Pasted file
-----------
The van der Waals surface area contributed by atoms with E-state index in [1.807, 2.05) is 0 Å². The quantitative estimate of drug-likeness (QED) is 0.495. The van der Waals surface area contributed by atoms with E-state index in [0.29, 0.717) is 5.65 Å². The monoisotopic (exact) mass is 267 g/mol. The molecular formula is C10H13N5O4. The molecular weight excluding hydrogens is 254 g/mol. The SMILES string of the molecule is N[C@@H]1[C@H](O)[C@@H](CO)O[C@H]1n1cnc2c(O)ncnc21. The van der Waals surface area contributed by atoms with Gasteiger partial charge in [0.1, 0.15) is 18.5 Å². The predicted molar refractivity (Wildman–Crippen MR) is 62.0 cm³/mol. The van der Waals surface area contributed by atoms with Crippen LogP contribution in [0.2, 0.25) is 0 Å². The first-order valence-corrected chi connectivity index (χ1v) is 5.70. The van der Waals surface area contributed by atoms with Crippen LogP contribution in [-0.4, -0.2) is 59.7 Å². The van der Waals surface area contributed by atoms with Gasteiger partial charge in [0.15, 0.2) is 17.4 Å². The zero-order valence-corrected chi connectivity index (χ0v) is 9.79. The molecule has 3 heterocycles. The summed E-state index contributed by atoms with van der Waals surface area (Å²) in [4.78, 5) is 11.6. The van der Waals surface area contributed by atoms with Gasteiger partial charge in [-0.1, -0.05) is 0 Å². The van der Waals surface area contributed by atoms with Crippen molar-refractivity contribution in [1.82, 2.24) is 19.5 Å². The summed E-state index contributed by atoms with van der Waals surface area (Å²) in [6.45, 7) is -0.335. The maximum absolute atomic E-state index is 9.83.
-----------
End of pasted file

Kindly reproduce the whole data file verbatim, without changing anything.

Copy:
The van der Waals surface area contributed by atoms with E-state index in [1.807, 2.05) is 0 Å². The quantitative estimate of drug-likeness (QED) is 0.495. The van der Waals surface area contributed by atoms with E-state index in [0.29, 0.717) is 5.65 Å². The monoisotopic (exact) mass is 267 g/mol. The molecular formula is C10H13N5O4. The molecular weight excluding hydrogens is 254 g/mol. The SMILES string of the molecule is N[C@@H]1[C@H](O)[C@@H](CO)O[C@H]1n1cnc2c(O)ncnc21. The van der Waals surface area contributed by atoms with Gasteiger partial charge in [0.1, 0.15) is 18.5 Å². The predicted molar refractivity (Wildman–Crippen MR) is 62.0 cm³/mol. The van der Waals surface area contributed by atoms with Crippen LogP contribution in [0.2, 0.25) is 0 Å². The first-order valence-corrected chi connectivity index (χ1v) is 5.70. The van der Waals surface area contributed by atoms with Crippen LogP contribution in [-0.4, -0.2) is 59.7 Å². The van der Waals surface area contributed by atoms with Gasteiger partial charge in [0.15, 0.2) is 17.4 Å². The zero-order valence-corrected chi connectivity index (χ0v) is 9.79. The molecule has 3 heterocycles. The summed E-state index contributed by atoms with van der Waals surface area (Å²) in [4.78, 5) is 11.6. The van der Waals surface area contributed by atoms with Gasteiger partial charge in [-0.1, -0.05) is 0 Å². The van der Waals surface area contributed by atoms with Crippen molar-refractivity contribution in [1.82, 2.24) is 19.5 Å². The summed E-state index contributed by atoms with van der Waals surface area (Å²) in [6.45, 7) is -0.335. The maximum absolute atomic E-state index is 9.83.